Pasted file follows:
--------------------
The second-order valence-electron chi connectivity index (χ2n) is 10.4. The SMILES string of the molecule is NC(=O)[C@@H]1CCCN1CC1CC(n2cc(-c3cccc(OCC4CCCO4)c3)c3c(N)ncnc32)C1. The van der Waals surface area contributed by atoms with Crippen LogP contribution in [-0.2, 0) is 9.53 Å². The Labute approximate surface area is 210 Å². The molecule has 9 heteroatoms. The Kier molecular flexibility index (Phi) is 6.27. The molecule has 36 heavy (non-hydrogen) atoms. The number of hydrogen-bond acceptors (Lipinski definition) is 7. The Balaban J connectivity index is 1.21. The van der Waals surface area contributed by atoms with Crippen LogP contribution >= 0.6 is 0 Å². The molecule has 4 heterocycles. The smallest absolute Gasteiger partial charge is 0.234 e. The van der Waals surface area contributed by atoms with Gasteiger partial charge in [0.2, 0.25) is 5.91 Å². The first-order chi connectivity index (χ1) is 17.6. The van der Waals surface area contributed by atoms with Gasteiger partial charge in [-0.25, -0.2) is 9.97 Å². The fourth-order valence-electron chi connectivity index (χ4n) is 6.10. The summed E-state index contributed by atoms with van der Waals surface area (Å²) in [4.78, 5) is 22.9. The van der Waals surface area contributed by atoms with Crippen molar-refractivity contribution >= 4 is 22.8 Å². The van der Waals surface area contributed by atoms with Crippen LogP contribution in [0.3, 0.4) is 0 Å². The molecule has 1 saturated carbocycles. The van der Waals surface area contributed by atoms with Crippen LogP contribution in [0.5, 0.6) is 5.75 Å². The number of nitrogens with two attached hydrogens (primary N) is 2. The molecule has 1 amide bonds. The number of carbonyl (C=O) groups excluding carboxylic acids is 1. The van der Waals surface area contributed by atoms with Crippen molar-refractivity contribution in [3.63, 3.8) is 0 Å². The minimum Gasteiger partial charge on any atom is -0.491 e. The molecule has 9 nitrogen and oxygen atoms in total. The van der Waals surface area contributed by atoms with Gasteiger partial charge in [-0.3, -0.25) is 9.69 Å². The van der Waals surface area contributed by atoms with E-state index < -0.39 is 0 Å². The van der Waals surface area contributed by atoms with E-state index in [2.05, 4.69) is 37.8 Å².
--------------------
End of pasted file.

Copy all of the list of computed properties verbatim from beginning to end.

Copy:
The second-order valence-electron chi connectivity index (χ2n) is 10.4. The SMILES string of the molecule is NC(=O)[C@@H]1CCCN1CC1CC(n2cc(-c3cccc(OCC4CCCO4)c3)c3c(N)ncnc32)C1. The van der Waals surface area contributed by atoms with Crippen LogP contribution in [-0.2, 0) is 9.53 Å². The Labute approximate surface area is 210 Å². The molecule has 9 heteroatoms. The Kier molecular flexibility index (Phi) is 6.27. The molecule has 36 heavy (non-hydrogen) atoms. The number of hydrogen-bond acceptors (Lipinski definition) is 7. The Balaban J connectivity index is 1.21. The van der Waals surface area contributed by atoms with Crippen LogP contribution >= 0.6 is 0 Å². The molecule has 4 heterocycles. The smallest absolute Gasteiger partial charge is 0.234 e. The van der Waals surface area contributed by atoms with Gasteiger partial charge in [0.2, 0.25) is 5.91 Å². The first-order chi connectivity index (χ1) is 17.6. The van der Waals surface area contributed by atoms with Gasteiger partial charge in [-0.25, -0.2) is 9.97 Å². The fourth-order valence-electron chi connectivity index (χ4n) is 6.10. The summed E-state index contributed by atoms with van der Waals surface area (Å²) in [4.78, 5) is 22.9. The van der Waals surface area contributed by atoms with Crippen molar-refractivity contribution >= 4 is 22.8 Å². The van der Waals surface area contributed by atoms with Crippen LogP contribution in [0.3, 0.4) is 0 Å². The molecule has 1 saturated carbocycles. The van der Waals surface area contributed by atoms with Crippen LogP contribution in [0.5, 0.6) is 5.75 Å². The number of nitrogens with two attached hydrogens (primary N) is 2. The molecule has 1 amide bonds. The number of carbonyl (C=O) groups excluding carboxylic acids is 1. The van der Waals surface area contributed by atoms with Crippen molar-refractivity contribution in [3.63, 3.8) is 0 Å². The minimum Gasteiger partial charge on any atom is -0.491 e. The molecule has 9 nitrogen and oxygen atoms in total. The van der Waals surface area contributed by atoms with Gasteiger partial charge in [-0.3, -0.25) is 9.69 Å². The van der Waals surface area contributed by atoms with E-state index < -0.39 is 0 Å². The van der Waals surface area contributed by atoms with E-state index in [2.05, 4.69) is 37.8 Å².